Texas likes to pride itself on low taxes, reasonable regulations and a sound fiscal policy. But a new report says the Lone Star State is not as fiscally sound as advertised. The annual Financial State of the States report from the group Truth in Accounting (TIA) grades all 50 states for their fiscal health. And Texas gets a D grade for 2017.
Sheila Weinberg, founder and CEO of Truth in Accounting, says the state grades are based on the estimated individual taxpayer burden. "That is the amount of money that future taxpayers will be paying to cover bills that have already been accumulated," she tells KTRH. For Texas, that taxpayer burden adds up to $8,600 per person for 2017.
Despite a new two-year budget passed earlier this year and a special session over the summer, the Texas taxpayer burden is growing---it was $7,700 per person last year, according to TIA. "Citizens there in Texas have been told every year that their budget is balanced, that they're meeting that requirement...yet, the elected officials have been putting the state further and further into debt," says Weinberg. "If the budget was balanced, then they would not need any money to pay for prior bills, and they would have a taxpayer burden of zero."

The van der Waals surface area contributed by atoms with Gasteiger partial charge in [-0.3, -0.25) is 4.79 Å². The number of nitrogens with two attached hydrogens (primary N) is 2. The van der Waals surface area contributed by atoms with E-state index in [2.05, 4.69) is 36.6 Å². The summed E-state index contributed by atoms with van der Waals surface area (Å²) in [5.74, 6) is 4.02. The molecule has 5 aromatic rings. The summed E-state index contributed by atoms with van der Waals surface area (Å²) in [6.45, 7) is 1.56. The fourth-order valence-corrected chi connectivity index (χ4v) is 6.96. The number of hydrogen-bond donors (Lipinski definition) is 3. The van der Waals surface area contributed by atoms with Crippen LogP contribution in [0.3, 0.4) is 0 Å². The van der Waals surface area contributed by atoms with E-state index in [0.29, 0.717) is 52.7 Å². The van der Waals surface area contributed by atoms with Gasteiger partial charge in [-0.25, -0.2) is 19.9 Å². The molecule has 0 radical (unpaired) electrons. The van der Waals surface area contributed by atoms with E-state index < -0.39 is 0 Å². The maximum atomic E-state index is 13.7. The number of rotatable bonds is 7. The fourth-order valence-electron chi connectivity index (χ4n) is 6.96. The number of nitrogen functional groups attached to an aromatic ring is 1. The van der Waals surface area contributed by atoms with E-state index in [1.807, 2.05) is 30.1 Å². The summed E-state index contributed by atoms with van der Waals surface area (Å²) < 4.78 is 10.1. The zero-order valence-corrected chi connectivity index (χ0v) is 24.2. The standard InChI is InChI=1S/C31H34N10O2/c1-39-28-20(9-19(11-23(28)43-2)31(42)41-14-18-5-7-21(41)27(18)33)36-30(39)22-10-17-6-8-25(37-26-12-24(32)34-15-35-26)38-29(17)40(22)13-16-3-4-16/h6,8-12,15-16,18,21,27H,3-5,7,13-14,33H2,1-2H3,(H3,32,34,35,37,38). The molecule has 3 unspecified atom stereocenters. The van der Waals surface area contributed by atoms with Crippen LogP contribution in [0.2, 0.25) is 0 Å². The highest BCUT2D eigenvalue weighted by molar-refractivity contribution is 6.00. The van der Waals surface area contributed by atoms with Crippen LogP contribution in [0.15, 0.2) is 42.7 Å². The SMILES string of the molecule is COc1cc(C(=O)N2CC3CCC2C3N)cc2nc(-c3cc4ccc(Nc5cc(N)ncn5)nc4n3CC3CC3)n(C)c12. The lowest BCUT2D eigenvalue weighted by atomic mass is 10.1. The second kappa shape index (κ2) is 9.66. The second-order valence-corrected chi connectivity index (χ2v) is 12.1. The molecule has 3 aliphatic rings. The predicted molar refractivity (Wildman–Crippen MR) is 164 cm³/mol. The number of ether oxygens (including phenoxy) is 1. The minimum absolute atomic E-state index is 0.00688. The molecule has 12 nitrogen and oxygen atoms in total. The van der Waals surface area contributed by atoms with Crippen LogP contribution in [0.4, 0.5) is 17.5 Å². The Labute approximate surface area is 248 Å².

Most of those unfunded obligations are for future pension and retiree healthcare benefits, which add up to $69.3 billion in Texas, according to TIA. Weinberg says that rather than fund those obligations in every budget, lawmakers simply push them off into the future in order to make the budget balance.
Houston has dealt with similar issues for pension and retiree benefits, so it's not surprising that the TIA has the Houston taxpayer burden even higher---$11,700 per person. Combined with the state taxpayer burden, that means the average Houstonian has a taxpayer burden of $20,300.